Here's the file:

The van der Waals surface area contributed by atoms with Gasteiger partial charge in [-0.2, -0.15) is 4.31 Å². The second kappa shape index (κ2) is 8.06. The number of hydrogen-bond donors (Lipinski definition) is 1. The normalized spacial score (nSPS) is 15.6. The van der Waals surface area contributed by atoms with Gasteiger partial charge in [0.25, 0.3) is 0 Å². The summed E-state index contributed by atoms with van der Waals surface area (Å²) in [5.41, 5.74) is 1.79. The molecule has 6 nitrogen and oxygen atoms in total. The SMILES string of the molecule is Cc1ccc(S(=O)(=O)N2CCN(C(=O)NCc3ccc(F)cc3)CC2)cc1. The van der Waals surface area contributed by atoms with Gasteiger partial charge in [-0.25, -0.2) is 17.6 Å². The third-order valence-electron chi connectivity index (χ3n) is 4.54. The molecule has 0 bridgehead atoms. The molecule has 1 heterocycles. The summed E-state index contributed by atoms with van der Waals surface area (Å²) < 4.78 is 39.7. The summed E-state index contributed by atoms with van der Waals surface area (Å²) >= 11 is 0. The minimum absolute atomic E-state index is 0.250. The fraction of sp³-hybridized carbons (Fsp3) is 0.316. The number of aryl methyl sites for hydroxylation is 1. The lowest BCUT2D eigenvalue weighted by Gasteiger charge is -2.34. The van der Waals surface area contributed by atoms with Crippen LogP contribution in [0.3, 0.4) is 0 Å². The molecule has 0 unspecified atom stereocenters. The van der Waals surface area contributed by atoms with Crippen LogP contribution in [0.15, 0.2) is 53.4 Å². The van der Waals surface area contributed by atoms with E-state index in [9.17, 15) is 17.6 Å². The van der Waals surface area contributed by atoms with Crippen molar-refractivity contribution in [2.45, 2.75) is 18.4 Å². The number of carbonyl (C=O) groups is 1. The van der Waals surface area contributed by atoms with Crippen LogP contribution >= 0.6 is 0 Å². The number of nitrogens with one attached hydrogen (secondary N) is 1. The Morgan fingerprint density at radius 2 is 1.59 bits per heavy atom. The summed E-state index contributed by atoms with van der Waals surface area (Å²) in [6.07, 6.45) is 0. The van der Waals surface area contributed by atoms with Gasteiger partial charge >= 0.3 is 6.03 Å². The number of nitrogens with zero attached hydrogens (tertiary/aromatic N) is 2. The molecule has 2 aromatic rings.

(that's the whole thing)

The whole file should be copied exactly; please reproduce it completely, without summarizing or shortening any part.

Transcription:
The van der Waals surface area contributed by atoms with Gasteiger partial charge in [-0.2, -0.15) is 4.31 Å². The second kappa shape index (κ2) is 8.06. The number of hydrogen-bond donors (Lipinski definition) is 1. The normalized spacial score (nSPS) is 15.6. The van der Waals surface area contributed by atoms with Gasteiger partial charge in [0.25, 0.3) is 0 Å². The summed E-state index contributed by atoms with van der Waals surface area (Å²) in [5.41, 5.74) is 1.79. The molecule has 6 nitrogen and oxygen atoms in total. The SMILES string of the molecule is Cc1ccc(S(=O)(=O)N2CCN(C(=O)NCc3ccc(F)cc3)CC2)cc1. The van der Waals surface area contributed by atoms with Gasteiger partial charge in [-0.25, -0.2) is 17.6 Å². The third-order valence-electron chi connectivity index (χ3n) is 4.54. The molecule has 0 bridgehead atoms. The molecule has 1 heterocycles. The summed E-state index contributed by atoms with van der Waals surface area (Å²) < 4.78 is 39.7. The summed E-state index contributed by atoms with van der Waals surface area (Å²) >= 11 is 0. The minimum absolute atomic E-state index is 0.250. The fraction of sp³-hybridized carbons (Fsp3) is 0.316. The number of aryl methyl sites for hydroxylation is 1. The lowest BCUT2D eigenvalue weighted by Gasteiger charge is -2.34. The van der Waals surface area contributed by atoms with Crippen LogP contribution in [0.3, 0.4) is 0 Å². The molecule has 0 unspecified atom stereocenters. The van der Waals surface area contributed by atoms with Crippen LogP contribution in [0.15, 0.2) is 53.4 Å². The van der Waals surface area contributed by atoms with E-state index in [9.17, 15) is 17.6 Å². The van der Waals surface area contributed by atoms with Crippen molar-refractivity contribution in [2.45, 2.75) is 18.4 Å². The number of carbonyl (C=O) groups is 1. The van der Waals surface area contributed by atoms with Crippen LogP contribution >= 0.6 is 0 Å². The number of nitrogens with one attached hydrogen (secondary N) is 1. The Morgan fingerprint density at radius 2 is 1.59 bits per heavy atom. The summed E-state index contributed by atoms with van der Waals surface area (Å²) in [6.07, 6.45) is 0. The van der Waals surface area contributed by atoms with Gasteiger partial charge >= 0.3 is 6.03 Å². The number of nitrogens with zero attached hydrogens (tertiary/aromatic N) is 2. The molecule has 2 aromatic rings.